Ryan W. McMaken
Lew Rockwell Blog
Feb 5, 2013
Remember that time Ron Paul used the Golden Rule to explain his foreign policy? Conservatives booed him for that. So who can be surprised that conservatives, including Rand Paul, have been falling all over themselves to condemn Ron Paul for quoting Jesus -in correct context, by the way – to note that the violence wrought by over a decade of nonstop war in America leads to tragedy on the home front?
Every neocon pundit and middle-American red-blooded conservative took a few minutes out from running around shrieking “boo-yah” and polishing his dually F-250 to be outraged that someone dared suggest that a government employee wasn’t a holy relic.
The Daily Caller was the first to the show, posting Paul’s twitter post without comment and allowing the comment box to quickly fill with outraged Republicans who were dismayed that anyone would not endorse every action of every single taxpayer-funded soldier who ever drew a bead on some dirt-poor 12-year-old child-soldier 10,000 miles away. Others soon piled on.
The most transparent were the conservatives who claimed to be former supporters of Paul who must now go support some more “patriotic” politician: One who doesn’t actually question anything the military does.
One member at RonPaulForums.com said “‘Live by the sword, die by the sword’ is what the dumbest, stupidest, most delusional people around here would say. There’s no way that Ron actually said this. Ugh. How said [sic] and pathetic.”
That seems to be the general reaction one gets from conservatives about the Golden Rule also.
This is what it comes down to for most conservatives, of course. All that stuff about laissez faire and freedom and free markets has never been more than an act and an affectation which goes right out the window if someone ever criticizes the US Government in a truly trenchant or penetrating manner.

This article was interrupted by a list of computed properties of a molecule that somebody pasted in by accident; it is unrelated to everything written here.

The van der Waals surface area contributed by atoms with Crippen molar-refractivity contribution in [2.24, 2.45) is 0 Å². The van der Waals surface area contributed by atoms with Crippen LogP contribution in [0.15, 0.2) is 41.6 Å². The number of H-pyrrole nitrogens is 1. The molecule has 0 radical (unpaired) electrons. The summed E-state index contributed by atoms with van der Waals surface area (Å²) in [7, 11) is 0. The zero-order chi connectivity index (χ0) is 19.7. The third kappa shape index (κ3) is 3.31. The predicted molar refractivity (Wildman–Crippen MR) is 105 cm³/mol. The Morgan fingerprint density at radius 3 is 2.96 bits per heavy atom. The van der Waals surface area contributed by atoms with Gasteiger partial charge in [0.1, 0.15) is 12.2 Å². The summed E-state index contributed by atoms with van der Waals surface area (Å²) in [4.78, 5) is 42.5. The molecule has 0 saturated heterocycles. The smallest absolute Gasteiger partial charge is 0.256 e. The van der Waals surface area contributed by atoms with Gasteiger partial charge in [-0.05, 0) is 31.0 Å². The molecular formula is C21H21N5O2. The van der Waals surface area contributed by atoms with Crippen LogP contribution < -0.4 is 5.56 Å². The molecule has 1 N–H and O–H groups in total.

Most of these sunshine patriots who now whine that Ron Paul has lost their support, wouldn’t ever have supported Ron Paul in the first place if Obama weren’t in office. Had Ron Paul run against a GOP incumbent, most of these timid and prevaricating “opponents” of big government would have condemned Paul for questioning the glorious deeds of “our” Commander-in-Chief. Among conservatives, Ron Paul has only ever had minority support, for in the end, conservatives love government, as exhibited by their latest outrage. They just love it in a slightly different way from the left liberals.
As I’ve noted before, the Tea Party movement, and most conservatives who pretend to be for small government, only act when there’s a Democrat in office. During eight years of Bush shredding the constitution, spending money like there was no tomorrow, and inflating the money supply with his pals at the central bank, no conservative would walk ten feet to protest the federal government. But about five minutes after Obama was sworn in, the Tea Party protests swelled into a huge disingenuous show that will evaporate five minutes after any Republican is sworn into office, assuming the GOP can actually win a national election with one of the out-of-touch never-had-a-real-job rich boys they insist on nominating.
In the end of course, Ron Paul has never been about rallying people to himself. He has been about the message, and the message is about freedom. It is a logical impossibility to be simultaneously pro-freedom and pro-military. Patrick Henry, who called government soldiers “engines of despotism” knew this. Thomas Jefferson knew this. Every true friend of liberty from William Graham Sumner to Murray Rothbard knew this. And Ron Paul knows it. Some of his supporters, still stuck in the mindset of a form of Geezer Conservatism in which “freedom-lovers” bow and scrape before the US Government, denied that Ron Paul could have even agreed with the Twitter post. No such luck for them. The tradition of laissez faire is a tradition against standing armies, and wars, and deference to military “heroics.” Conservatives who are troubled by this should probably be honest with themselves and find a candidate more suitable to their views. I hear Newt Gingrich is still taking donations.